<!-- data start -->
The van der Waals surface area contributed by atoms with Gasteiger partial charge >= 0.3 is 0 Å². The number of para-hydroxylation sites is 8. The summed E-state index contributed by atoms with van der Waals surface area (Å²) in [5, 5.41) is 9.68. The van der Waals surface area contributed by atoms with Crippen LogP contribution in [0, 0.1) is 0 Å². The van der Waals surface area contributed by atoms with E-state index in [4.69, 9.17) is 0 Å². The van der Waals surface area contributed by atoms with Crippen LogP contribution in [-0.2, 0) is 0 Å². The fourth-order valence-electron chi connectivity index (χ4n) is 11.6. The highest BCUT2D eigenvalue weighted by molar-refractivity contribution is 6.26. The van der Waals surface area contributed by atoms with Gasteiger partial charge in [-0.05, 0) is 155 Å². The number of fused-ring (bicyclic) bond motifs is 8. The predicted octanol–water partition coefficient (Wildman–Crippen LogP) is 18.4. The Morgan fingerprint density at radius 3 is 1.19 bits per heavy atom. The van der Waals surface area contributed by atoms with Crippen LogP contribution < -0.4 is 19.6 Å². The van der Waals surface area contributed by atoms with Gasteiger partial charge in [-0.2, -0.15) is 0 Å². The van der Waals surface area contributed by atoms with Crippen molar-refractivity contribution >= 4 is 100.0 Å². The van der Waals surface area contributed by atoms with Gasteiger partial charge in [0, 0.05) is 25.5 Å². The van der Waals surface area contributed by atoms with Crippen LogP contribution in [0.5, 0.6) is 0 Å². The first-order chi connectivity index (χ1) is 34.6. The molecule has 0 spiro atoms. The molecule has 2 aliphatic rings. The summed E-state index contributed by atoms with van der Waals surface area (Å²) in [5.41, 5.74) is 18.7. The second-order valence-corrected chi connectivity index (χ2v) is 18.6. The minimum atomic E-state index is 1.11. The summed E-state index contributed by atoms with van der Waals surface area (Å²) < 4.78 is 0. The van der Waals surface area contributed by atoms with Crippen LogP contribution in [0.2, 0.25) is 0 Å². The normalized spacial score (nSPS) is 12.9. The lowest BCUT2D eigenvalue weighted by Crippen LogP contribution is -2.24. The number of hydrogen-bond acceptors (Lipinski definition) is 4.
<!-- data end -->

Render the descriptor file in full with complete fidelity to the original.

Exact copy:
The van der Waals surface area contributed by atoms with Gasteiger partial charge >= 0.3 is 0 Å². The number of para-hydroxylation sites is 8. The summed E-state index contributed by atoms with van der Waals surface area (Å²) in [5, 5.41) is 9.68. The van der Waals surface area contributed by atoms with Crippen LogP contribution in [0, 0.1) is 0 Å². The van der Waals surface area contributed by atoms with E-state index in [4.69, 9.17) is 0 Å². The van der Waals surface area contributed by atoms with Crippen LogP contribution in [-0.2, 0) is 0 Å². The fourth-order valence-electron chi connectivity index (χ4n) is 11.6. The highest BCUT2D eigenvalue weighted by molar-refractivity contribution is 6.26. The van der Waals surface area contributed by atoms with Gasteiger partial charge in [-0.05, 0) is 155 Å². The number of fused-ring (bicyclic) bond motifs is 8. The predicted octanol–water partition coefficient (Wildman–Crippen LogP) is 18.4. The Morgan fingerprint density at radius 3 is 1.19 bits per heavy atom. The van der Waals surface area contributed by atoms with Crippen LogP contribution < -0.4 is 19.6 Å². The van der Waals surface area contributed by atoms with Gasteiger partial charge in [-0.2, -0.15) is 0 Å². The van der Waals surface area contributed by atoms with Crippen molar-refractivity contribution >= 4 is 100.0 Å². The van der Waals surface area contributed by atoms with Gasteiger partial charge in [0, 0.05) is 25.5 Å². The van der Waals surface area contributed by atoms with Crippen LogP contribution in [0.5, 0.6) is 0 Å². The first-order chi connectivity index (χ1) is 34.6. The molecule has 0 spiro atoms. The molecule has 2 aliphatic rings. The summed E-state index contributed by atoms with van der Waals surface area (Å²) in [5.41, 5.74) is 18.7. The second-order valence-corrected chi connectivity index (χ2v) is 18.6. The minimum atomic E-state index is 1.11. The summed E-state index contributed by atoms with van der Waals surface area (Å²) < 4.78 is 0. The van der Waals surface area contributed by atoms with Crippen LogP contribution in [0.2, 0.25) is 0 Å². The normalized spacial score (nSPS) is 12.9. The lowest BCUT2D eigenvalue weighted by Crippen LogP contribution is -2.24. The number of hydrogen-bond acceptors (Lipinski definition) is 4.